White Dust

A regional term for any powder that is a drug or serves as a vehicle for an illicit drug—e.g., amphetamine, cocaine, heroin, LSD
References in classic literature ?
they know well how to grind corn small, and make white dust out of it.
Twice or thrice, for example, during the sunny hours of the day, a water-cart went along by the Pyncheon House, leaving a broad wake of moistened earth, instead of the white dust that had risen at a lady's lightest footfall; it was like a summer shower, which the city authorities had caught and tamed, and compelled it into the commonest routine of their convenience.
The clouds of white dust that blew up the street, the gusts of hot wind that withered his vegetable garden, never disturbed his calm.
As soon as they had approached within a distance of perhaps thirty yards they halted, and bowing on knees and elbows began flinging the white dust upon their heads.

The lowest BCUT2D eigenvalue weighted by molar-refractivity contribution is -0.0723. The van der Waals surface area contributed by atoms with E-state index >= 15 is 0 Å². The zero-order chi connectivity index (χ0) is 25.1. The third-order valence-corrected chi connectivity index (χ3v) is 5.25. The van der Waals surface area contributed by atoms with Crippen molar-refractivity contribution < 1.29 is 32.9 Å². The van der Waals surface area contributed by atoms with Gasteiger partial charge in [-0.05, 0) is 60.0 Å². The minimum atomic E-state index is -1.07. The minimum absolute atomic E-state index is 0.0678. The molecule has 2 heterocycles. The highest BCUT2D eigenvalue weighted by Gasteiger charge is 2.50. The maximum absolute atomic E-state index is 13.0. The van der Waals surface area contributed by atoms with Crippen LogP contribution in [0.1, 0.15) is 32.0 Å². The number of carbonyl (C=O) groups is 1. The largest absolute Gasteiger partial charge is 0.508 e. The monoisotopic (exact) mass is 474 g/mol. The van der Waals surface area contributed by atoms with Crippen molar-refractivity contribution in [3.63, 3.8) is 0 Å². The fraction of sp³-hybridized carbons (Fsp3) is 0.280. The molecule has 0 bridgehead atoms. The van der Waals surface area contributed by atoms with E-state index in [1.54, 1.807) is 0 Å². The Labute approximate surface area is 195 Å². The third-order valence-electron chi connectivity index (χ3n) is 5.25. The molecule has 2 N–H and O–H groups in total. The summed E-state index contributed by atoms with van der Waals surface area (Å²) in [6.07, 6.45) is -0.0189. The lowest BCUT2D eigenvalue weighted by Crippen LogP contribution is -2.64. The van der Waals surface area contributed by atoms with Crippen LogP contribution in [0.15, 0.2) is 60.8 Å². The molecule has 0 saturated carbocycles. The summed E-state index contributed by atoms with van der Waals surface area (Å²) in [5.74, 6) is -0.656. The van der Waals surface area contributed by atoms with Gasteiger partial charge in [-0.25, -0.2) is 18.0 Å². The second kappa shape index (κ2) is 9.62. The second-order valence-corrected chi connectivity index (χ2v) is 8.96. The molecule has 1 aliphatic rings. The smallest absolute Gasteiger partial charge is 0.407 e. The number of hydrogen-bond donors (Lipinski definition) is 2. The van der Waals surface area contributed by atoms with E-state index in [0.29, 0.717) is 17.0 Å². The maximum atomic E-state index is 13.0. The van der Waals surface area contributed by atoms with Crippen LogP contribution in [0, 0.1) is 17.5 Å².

As Hewet had no knowledge of music, Rachel took his stick and drew figures in the thin white dust to explain how Bach wrote his fugues.
Pictures and videos captured Thursday's incident, showing huge plumes of white dust surging through the valley floor below.
During the attack on Gweyr and Makhmur, the ISIL launched around 50 mortar rounds, 37 of them released white dust and black liquid when they exploded," it said in reference to an attack that took place on August 11.
One produced the large white dust clouds after each Tower collapsed, whereas the other produced the melted metal observed in the rubble for many days after 9/11.
Last week Phil Taylor from Kent asked why his acanthus, which was under a red robin, kept developing powdery white dust on its leaves.
His eyes stared wide in apparent shock from a face streaked with blood and white dust.
breath, was the frayed scarf of it, the shivering white dust of it,
Sticky toffee pudding was a little better, though it, like eve rything else, had been smothered with white dust, as if a 10yearold had been let loose with the icing sugar.